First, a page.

Sudan aid workers' arrests criticised

Sudan has arrested two aid workers who have been providing humanitarian relief and legal assistance in the western Darfur region, where fighting has raged for over a year.

    Fighting has displaced one million people in Darfur

    Human Rights Watch (HRW) on Tuesday criticised the arrests saying it feared both men - one of whom is charged with spying - were at risk of inhuman treatment,

    miscarriage of justice and possible execution.


    "For the past year, the Sudanese government and its militias have waged war on the people of Darfur ... Now the government is persecuting those who are trying to protect these voiceless victims," said Sudanese researcher Jemera Rone, in a HRW statement.


    Sudanese government officials were not immediately available for comment on the report.


    HRW says a "government-led campaign" in Darfur has led to about 3000 civilian deaths.




    Two rebel groups launched a revolt in arid Darfur a year ago, accusing Khartoum of neglecting the area and arming Arab militias known as Janjaweed to loot and burn African villages.


    "Now the government is persecuting those who are trying to protect these voiceless victims"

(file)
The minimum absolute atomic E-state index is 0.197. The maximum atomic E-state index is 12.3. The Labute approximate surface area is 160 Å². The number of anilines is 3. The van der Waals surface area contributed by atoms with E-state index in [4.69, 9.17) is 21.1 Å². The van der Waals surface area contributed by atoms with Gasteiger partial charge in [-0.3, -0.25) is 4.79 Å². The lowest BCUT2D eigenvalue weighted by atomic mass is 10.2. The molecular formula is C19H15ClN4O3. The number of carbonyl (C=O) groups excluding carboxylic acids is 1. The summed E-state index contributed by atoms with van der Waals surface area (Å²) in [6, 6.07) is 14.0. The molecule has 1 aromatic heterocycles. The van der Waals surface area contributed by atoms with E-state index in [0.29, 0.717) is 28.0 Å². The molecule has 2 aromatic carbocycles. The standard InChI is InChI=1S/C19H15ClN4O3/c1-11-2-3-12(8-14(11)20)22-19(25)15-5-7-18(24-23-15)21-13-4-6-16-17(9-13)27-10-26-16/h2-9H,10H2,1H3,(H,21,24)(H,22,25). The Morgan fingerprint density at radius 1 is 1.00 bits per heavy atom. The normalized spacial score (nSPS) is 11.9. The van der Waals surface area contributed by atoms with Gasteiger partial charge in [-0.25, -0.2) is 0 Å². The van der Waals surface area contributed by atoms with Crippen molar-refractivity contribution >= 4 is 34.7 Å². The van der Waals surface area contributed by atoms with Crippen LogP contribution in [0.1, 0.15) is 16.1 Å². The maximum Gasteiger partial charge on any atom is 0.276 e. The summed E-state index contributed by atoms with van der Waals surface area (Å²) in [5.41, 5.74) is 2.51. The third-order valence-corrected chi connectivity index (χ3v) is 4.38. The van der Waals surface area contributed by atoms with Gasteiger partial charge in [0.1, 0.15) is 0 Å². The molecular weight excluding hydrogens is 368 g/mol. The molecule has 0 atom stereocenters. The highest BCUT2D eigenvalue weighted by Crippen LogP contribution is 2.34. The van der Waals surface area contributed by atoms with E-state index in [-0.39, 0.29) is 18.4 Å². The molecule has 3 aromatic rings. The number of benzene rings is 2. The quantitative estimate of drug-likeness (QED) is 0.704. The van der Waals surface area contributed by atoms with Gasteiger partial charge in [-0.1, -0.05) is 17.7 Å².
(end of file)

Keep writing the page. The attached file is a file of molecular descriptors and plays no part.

Jemera Rone,
    Sudanese researcher

    The New York-based group said Salih Mahmud worked in Southern Darfur state providing legal assistance to people accused or convicted of crimes without a fair trial.


    The statement said Mahmud was arrested on 1 February and had not yet been charged.


    The rights group said the second detainee, Mudawi Ibrahim Adam, director of a voluntary aid group, was arrested on 28 December after returning to Khartoum from Darfur, where he had distributed aid to people made homeless by the fighting.


    Adam faces charges including spying, waging war against the state and provoking hatred among religious sects. Some of the charges carry the death penalty, said Human Rights Watch.


    United Nations officials have warned of a humanitarian crisis in Darfur with up to one million people displaced, and more than 100,000 refugees in neighbouring Chad. But the government says the fighting is under control and refugees are returning of their own accord.

    SOURCE: Reuters


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